Waisman Center Day with the Experts: Down Syndrome Saturday, March 18, 2017
9:00 a.m.-12:15 p.m.
(Complimentary coffee & bagels at 8:30 a.m.)
Friends of the Waisman Center Auditorium
1500 Highland Ave
Madison WI 53705
Everyone welcome. Free admission and parking.
Learn about advances in research and clinical services and hear from a panel of experts-individuals with Down syndrome and family members.
To register, please visit waisman.wisc.edu/events-experts-ds2017.htm
Hosted by the Madison Area Down Syndrome Society and the Waisman Center, University of Wisconsin-Madison
Sponsored by the Friends of the Waisman Center and The Evjue Foundation
9:00 - 9:15 a.m.
Welcome and Introduction to the Waisman Center Albee Messing, VMD, PhD, Professor of Neuropathology and Waisman Center Director
9:15 - 9:45 a.m.
Where is My Child? Safety at Home and When Traveling Amy Lyle, MSSW, Social Worker, Waisman Center Clinics and Waisman Resource Center Julie Hajewski, APNP, Nurse Practitioner, Internal Medicine, UW Health
This talk will discuss practical tips and tools for addressing safety concerns and elopement risk for children, youth, and young adults. We will highlight behavioral strategies, wearable devices, the development of safety plans and modifications for home and travel.
9:45 - 10:15 a.m.
When Young Adults Turn 18: Considerations for Supported Decision-Making Elizabeth Hecht, Senior Outreach Specialist for Public Policy, University Center for Excellence in Developmental Disabilities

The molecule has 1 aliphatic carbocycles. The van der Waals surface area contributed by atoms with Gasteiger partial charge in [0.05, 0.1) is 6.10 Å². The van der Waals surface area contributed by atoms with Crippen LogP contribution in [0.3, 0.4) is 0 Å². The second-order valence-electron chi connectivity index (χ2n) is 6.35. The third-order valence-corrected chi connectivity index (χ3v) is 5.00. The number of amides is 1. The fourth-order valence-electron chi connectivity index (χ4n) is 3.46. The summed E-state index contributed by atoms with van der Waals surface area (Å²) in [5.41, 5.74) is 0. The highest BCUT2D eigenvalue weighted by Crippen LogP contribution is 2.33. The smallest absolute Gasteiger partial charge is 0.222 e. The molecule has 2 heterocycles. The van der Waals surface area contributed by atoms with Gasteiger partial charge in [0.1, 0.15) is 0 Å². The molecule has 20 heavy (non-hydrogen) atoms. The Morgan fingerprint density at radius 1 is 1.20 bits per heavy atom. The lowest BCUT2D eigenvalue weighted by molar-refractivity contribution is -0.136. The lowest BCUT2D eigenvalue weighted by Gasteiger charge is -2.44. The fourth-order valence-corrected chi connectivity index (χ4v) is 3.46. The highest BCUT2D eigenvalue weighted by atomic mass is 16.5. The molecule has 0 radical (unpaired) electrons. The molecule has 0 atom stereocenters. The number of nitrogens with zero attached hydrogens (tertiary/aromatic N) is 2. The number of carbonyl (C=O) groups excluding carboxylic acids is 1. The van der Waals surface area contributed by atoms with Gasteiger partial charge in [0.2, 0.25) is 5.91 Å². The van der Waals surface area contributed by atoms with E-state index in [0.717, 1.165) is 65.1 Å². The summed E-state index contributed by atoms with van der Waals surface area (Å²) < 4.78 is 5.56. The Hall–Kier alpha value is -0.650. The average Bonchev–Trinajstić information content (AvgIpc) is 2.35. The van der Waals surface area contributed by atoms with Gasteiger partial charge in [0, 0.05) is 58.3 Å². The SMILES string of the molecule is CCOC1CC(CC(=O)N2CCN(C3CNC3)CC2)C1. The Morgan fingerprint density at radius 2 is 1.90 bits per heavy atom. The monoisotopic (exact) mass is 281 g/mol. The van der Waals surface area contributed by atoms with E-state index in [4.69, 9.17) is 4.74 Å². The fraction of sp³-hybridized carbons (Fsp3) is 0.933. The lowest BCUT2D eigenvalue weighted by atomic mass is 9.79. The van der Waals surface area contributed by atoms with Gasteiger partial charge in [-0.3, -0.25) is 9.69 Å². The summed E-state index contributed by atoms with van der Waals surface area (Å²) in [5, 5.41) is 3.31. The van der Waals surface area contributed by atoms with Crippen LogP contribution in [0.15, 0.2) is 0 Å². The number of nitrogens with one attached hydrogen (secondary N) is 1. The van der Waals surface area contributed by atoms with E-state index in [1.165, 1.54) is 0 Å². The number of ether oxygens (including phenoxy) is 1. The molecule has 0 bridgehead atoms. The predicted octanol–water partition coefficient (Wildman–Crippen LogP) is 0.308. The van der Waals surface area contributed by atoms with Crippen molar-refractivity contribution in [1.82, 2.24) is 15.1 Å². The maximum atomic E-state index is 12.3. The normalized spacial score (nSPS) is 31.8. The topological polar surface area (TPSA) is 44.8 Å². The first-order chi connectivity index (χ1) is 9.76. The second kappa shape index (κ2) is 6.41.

Supported decision-making as an alternative to guardianship for individuals with disabilities is an emerging concept. This presentation will includes sources of decision-making support and skill building opportunities for youth and young adults. An explanation of legal tools for decision-making will be discussed, including guardianship, power of attorney (POA) and release of information.
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10:30 - 11:00 a.m.
Eating to Make A Difference: Why Nutrition Matters for Individuals with Down Syndrome Matthew Rasberry, RD, CNSC, Clinical Dietitian, Waisman Center Clinics
You have probably heard that we should be eating our fruits and vegetables, consuming less junk food, and staying active. Some of us "eat to live" and others "live to eat", but ideally, we should be somewhere in between. With research and clinical experience, we are learning more and more about the importance of good nutrition for individuals with Down syndrome. During this presentation, we will discuss common nutritional issues associated with Down syndrome and provide practical strategies to address these issues and to maximize health and well-being throughout the life course.
11:00 - 11:30 a.m.
Supporting Youth with Down Syndrome During Puberty Susan Heighway, MS, PNP-BC, APNP, Retired Nurse Practitioner
Teenagers with Down syndrome will experience the same physical, hormonal and emotional changes that come with puberty at the same time as other children. To cope with and understand their changing bodies and feelings, youth with Down syndrome need education and guidance. Due to their unique learning needs, it can feel challenging for parents and caregivers to know how to help. There is no "one-size-fits-all" approach in teaching about puberty and sexuality; information and guidance needs to be individualized for each young person with Down syndrome. This presentation will include a review of issues and concerns, a framework for approaching the topics of puberty and sexuality, and approaches and strategies for providing support to youth with Down syndrome and their families.
11:30 a.m. - 12:15 p.m.
PANEL DISCUSSION that includes individuals with Down syndrome and family members